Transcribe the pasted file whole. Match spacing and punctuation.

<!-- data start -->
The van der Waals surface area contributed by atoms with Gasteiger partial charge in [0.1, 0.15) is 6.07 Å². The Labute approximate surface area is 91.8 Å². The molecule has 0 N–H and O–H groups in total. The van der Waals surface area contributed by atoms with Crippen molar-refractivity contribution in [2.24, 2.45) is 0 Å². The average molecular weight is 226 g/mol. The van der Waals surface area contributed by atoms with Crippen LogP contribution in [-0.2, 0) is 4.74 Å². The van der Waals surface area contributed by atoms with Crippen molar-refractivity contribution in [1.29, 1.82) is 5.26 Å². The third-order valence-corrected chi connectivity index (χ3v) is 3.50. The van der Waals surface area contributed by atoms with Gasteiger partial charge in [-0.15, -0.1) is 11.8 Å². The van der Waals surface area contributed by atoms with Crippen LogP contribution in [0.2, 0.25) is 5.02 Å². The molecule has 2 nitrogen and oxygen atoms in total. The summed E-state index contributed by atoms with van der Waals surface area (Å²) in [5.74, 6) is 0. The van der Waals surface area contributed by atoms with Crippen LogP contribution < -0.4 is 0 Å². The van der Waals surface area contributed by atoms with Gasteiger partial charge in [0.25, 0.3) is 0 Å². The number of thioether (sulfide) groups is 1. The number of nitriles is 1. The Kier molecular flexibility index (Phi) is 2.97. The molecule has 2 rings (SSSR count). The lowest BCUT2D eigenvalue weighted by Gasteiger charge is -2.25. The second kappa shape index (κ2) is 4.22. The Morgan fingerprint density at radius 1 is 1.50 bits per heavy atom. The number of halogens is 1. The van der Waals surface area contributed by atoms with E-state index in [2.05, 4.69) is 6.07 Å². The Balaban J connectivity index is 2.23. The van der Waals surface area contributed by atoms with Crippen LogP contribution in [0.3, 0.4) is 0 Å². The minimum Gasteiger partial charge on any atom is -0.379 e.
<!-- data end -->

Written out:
The van der Waals surface area contributed by atoms with Gasteiger partial charge in [0.1, 0.15) is 6.07 Å². The Labute approximate surface area is 91.8 Å². The molecule has 0 N–H and O–H groups in total. The van der Waals surface area contributed by atoms with Crippen molar-refractivity contribution in [2.24, 2.45) is 0 Å². The average molecular weight is 226 g/mol. The van der Waals surface area contributed by atoms with Crippen LogP contribution in [-0.2, 0) is 4.74 Å². The van der Waals surface area contributed by atoms with Crippen molar-refractivity contribution in [1.29, 1.82) is 5.26 Å². The third-order valence-corrected chi connectivity index (χ3v) is 3.50. The van der Waals surface area contributed by atoms with Gasteiger partial charge in [-0.15, -0.1) is 11.8 Å². The van der Waals surface area contributed by atoms with Crippen LogP contribution in [0.2, 0.25) is 5.02 Å². The molecule has 2 nitrogen and oxygen atoms in total. The summed E-state index contributed by atoms with van der Waals surface area (Å²) in [5.74, 6) is 0. The van der Waals surface area contributed by atoms with Crippen LogP contribution < -0.4 is 0 Å². The van der Waals surface area contributed by atoms with Gasteiger partial charge in [0.25, 0.3) is 0 Å². The number of thioether (sulfide) groups is 1. The number of nitriles is 1. The Kier molecular flexibility index (Phi) is 2.97. The molecule has 2 rings (SSSR count). The lowest BCUT2D eigenvalue weighted by Gasteiger charge is -2.25. The second kappa shape index (κ2) is 4.22. The Morgan fingerprint density at radius 1 is 1.50 bits per heavy atom. The number of halogens is 1. The van der Waals surface area contributed by atoms with E-state index in [2.05, 4.69) is 6.07 Å². The Balaban J connectivity index is 2.23. The van der Waals surface area contributed by atoms with Crippen LogP contribution in [0.3, 0.4) is 0 Å². The minimum Gasteiger partial charge on any atom is -0.379 e.